The National Surveillance Unit of the Health and Medical Services Ministry and World Health Organisation, WHO have confirmed receiving reports of four deaths in children under 12 years old in Makira Province.
In a statement yesterday, the Unit and WHO said there is a possibility that the outbreak is caused by Meningococcal bacteria, but this is yet to be confirmed.
Under Secretary Health Improvement, Dr Tenneth Dalipanda said meningococcal disease is potentially fatal and should always be viewed as serious, but most people will survive with immediate antibiotic treatment.
Dr Dalipanda explained the bacteria is not easily spread from person to person and the bacteria does not survive well outside the human body.
He adds, it is spread through respiratory droplets, such as through kissing, and people most at risk of infection are those who stay in the same house or have very close contact with someone with the disease.
A medical team sent from Honiara is currently in Makira to assist provincial health staff further investigate and control this outbreak.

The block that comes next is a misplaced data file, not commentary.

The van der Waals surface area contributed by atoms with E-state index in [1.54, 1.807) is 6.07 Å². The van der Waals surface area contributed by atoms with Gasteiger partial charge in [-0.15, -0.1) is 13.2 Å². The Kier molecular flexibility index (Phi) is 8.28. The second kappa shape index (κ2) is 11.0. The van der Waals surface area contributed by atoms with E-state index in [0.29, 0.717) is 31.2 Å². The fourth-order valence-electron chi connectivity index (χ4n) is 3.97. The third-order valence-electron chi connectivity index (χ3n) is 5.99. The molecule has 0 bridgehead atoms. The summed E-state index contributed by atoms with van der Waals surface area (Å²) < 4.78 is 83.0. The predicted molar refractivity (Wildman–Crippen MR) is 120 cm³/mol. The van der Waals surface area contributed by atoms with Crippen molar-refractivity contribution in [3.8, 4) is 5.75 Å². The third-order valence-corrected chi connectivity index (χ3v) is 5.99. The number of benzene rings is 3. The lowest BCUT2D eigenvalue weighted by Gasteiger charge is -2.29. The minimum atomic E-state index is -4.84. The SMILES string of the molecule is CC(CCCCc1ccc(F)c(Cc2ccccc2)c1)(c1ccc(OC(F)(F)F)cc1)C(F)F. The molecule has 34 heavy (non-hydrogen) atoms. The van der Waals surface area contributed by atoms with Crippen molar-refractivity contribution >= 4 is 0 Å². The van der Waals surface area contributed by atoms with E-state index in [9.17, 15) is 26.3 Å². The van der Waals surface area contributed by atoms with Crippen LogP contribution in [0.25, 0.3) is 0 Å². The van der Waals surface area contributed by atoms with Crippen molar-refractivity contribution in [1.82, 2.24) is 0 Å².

Meanwhile, the Under Secretary for Health Improvement said people and families should protect themselves.
Dr Tenneth Dalipanda said families should also be on the lookout for symptoms and must visit their local health center immediately if symptoms occur.
The most common symptoms of the Meningococcal bacteria are a stiff neck; high fever; sensitivity to light; confusion; headaches and vomiting.
Others include cold hands and feet, limb and joint pain, headache, or pin-prick rash changing to large red-purple blotches.
Babies and very young children may also be irritable, have difficulty waking, rapid breathing, diarrhea, a high-pitched cry or refuse to eat.
Dr Dalipanda said meningococcal disease can be treated with antibiotics, but the course should be started as soon as possible.